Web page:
Arsh Verma
Ebury Press
December 22, 2023
Final Verdict

About the Author

Arsh Verma is a 2017-batch Haryana cadre IPS officer. He is an alumnus of St John’s High School, Chandigarh, and Hindu College, University of Delhi. Besides writing, he enjoys drawing comics and playing golf.

Book Review: The Velvet Hotline by Arsh Verma

Sneha Pathak reviews The Velvet Hotline by Arsh Verma (Ebury Press, 2023)

When I picked up Arsh Verma’s The Velvet Hotline, I thought I was going in for a hard-boiled, racy crime thriller. The quote on the cover by Ruskin Bond and the fact that Verma is an IPS officer were perhaps responsible for this. The blurb of the book and the opening lines further strengthened this idea. As the book progressed though, it directed me into a realm that I had never anticipated when starting it.

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The Velvet Hotline is the story of Ayingbi Mayenbam, a kindergarten teacher who wants to do something productive during the school’s summer break and joins a suicide helpline as a volunteer. But the hotline and its people seem strangely apathetic to their callers and Ayingbi, in her zeal to save people, comes across a dead body on her first day at work. She quits the hotline and starts looking for something more mundane to do, but a call from Dr. Rastogi, a man who runs another suicide hotline, brings Ayingbi back to the same field of work.

All seems to be going well with Ayingbi feeling that she is making a difference in the lives of people when strange things start happening inside and outside the office and Ayingbi finds that she, her colleagues at the hotline, and her kindergarten kids are all in danger unless she steps up and faces the malevolent power that wants her to stop saving people.

Trigger Warning: The text may contain potentially disturbing content.

Story and Descriptions

The presence of this malevolent power is what can become a game changer for a reader, as we soon discover that Ayingbi is battling not a natural but a supernatural power that puts her into situations where kill-or-be-killed is the only way out. This supernatural power, for which Ayingbi has no explanation, but about which she suspects Dr. Rastogi knows something and is keeping her in the dark, starts haunting Ayingbi in strange ways, terrorizing her enough that she returns home to Manipur for a few days before the pull of knowing what is going on brings her back to the city.

The book draws to its climax with a showdown between Ayingbi, the malicious power, and the ‘monster’ that it has unleashed where Ayingbi tries to defeat it with the help of a sword, super-hero style. Things at this point depart from the typical superhero film though and become more thoughtful and insightful about the major thread running through the book – suicide and mental health.

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The Writing

The Velvet Hotline never turns preachy despite dealing with a heavy subject. There are times when we see Ayingbi at work when she leaves her phone to actually be with the person who has called and, sometimes, is even successful in saving them. While the book isn’t a work that discusses mental health and suicide in a more nuanced way perhaps can also be seen by some readers as seemingly glossing over the complexities of mental health issues for the sake of moving the plot forward or even using the issue as a plot device, it seems that the heart of the book is in the right place.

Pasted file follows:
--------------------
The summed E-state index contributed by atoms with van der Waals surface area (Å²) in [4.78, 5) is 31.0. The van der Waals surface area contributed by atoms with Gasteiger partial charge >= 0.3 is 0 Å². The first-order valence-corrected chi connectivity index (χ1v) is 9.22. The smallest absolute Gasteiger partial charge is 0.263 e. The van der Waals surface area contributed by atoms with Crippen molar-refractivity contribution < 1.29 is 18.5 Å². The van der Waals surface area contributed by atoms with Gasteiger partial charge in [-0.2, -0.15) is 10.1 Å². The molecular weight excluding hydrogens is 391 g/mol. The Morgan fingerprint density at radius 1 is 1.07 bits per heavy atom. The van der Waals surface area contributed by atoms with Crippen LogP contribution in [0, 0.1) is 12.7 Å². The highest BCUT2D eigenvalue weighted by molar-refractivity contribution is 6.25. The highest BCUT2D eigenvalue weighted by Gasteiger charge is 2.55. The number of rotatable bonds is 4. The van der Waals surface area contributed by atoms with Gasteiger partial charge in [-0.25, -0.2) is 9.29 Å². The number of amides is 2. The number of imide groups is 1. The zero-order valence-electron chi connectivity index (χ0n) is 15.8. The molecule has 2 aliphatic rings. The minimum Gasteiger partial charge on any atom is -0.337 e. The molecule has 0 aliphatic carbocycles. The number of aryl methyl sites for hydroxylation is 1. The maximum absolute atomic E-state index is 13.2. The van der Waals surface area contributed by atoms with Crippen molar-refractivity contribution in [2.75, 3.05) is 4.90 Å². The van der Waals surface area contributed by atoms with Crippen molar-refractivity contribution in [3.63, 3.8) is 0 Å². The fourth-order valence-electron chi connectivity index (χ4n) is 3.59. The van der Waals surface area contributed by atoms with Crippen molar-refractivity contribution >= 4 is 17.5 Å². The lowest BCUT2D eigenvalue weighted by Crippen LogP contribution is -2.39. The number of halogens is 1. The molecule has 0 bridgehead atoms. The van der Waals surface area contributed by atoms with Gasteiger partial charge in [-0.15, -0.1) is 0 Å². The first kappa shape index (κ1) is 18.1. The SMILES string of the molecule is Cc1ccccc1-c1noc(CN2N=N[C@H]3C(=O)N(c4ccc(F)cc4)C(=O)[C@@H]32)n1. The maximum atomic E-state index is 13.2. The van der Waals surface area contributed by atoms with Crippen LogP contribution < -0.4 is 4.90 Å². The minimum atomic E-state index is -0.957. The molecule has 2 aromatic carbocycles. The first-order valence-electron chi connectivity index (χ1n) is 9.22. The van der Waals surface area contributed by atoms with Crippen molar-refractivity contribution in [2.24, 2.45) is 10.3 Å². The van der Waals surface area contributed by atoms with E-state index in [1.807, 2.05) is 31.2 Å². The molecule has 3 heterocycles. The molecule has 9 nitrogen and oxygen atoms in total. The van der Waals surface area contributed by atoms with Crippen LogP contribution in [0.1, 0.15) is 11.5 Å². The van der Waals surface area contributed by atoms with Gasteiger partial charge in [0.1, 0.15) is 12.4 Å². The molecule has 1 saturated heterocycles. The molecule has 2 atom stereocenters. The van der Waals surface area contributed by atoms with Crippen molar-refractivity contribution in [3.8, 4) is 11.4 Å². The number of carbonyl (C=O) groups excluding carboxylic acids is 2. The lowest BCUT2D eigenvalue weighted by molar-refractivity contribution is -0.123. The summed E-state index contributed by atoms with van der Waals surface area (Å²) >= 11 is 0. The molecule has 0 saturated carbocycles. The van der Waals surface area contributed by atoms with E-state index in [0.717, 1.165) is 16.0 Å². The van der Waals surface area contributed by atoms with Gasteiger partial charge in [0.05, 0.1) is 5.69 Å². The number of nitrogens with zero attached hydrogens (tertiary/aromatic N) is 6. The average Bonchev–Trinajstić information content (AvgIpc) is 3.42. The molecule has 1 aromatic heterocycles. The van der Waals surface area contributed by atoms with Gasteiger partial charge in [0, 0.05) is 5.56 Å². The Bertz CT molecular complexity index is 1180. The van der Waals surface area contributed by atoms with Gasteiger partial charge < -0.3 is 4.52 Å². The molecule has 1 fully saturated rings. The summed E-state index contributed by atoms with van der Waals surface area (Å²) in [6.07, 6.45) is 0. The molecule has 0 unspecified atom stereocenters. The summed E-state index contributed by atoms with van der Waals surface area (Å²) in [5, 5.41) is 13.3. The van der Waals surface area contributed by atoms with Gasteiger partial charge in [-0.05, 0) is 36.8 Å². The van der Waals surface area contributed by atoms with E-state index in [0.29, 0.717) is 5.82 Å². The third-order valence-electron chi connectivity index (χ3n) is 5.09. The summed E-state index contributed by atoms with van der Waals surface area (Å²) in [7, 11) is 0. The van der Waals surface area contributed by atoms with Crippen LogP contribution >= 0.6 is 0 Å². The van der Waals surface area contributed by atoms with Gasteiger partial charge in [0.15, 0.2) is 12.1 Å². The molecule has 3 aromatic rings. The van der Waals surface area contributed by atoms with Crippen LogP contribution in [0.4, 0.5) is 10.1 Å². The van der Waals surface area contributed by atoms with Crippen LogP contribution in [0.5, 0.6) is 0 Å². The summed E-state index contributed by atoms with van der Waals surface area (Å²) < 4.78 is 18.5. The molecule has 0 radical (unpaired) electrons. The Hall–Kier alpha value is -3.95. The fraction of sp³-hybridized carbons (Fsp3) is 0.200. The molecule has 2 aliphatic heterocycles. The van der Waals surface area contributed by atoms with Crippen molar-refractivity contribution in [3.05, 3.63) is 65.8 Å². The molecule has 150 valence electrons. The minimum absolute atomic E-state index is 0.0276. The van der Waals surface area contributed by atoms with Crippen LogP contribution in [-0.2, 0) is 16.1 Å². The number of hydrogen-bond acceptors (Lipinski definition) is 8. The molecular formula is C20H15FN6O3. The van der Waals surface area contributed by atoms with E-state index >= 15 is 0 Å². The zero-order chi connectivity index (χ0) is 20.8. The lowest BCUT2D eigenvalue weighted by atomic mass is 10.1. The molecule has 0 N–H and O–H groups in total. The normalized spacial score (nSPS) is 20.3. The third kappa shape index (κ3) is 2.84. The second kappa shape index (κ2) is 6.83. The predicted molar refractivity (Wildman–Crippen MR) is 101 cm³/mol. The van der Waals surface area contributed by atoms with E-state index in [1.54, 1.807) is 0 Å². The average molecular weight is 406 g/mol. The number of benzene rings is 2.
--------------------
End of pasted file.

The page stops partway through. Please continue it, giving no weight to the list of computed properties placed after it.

Even though it’s more of a supernatural thriller the book manages to capture the issue without trivialising it at any point. There is a sense of black humour that pervades the opening chapters of the book, during the time Ayingbi spends at the first suicide hotline or during the day she spends with a wedding planner.

Arsh Verma

We are never told what place Ayingbi is living in, we only know it as the ‘city’ and perhaps this works well because this anonymity adds another dimension to the supernatural experiences of Ayingbi – they can happen to anyone, anywhere. While I found Verma’s choice of making Ayingbi, a girl from Manipur, the main character refreshing, I couldn’t help but feel that the choice makes no significant difference to the novel, plot-wise.

One of the greatest demands the book makes of its readers is that they suspend disbelief completely and go with the flow of the narrative. As we witness Ayingbi falling into situations that become curiouser and curiouser, there are moments when I wondered whether the novel would not have been more powerful had the bizarre been turned down a notch.

One part in particular, related to cats reaching their gruesome end, might not be for every reader. If you are prepared to trust the writer entirely and go with them wherever they take you, buckle up dear reader, for this is going to be a wild ride.

Favourite quote from The Velvet Hotline by Arsh Verma

“I think this is the whole problem. We keep talking them off the edge. But the circumstances that drove them there remain. Being call-operators truly is lip service after all, even with our little jaunts. It’s the…iceberg of formal conversation…we ever negotiate with – their real, authentic selves are buried far within. The real battles are fought alone.”

From The Velvet Hotline by Arsh Verma

Have you read this charming and amusing debut novel of a simple life in a small hill town? What do you think of it? Drop a comment below and let us know!

Sneha Pathak

Sneha Pathak

Sneha Pathak loves reading over everything else and has a degree in English Literature. She loves discovering new authors and new books. Her favourite genre is mystery/detective fiction, but she reads all genres with equal gusto and enjoys writing about them. When not reading, she can be found book-browsing.

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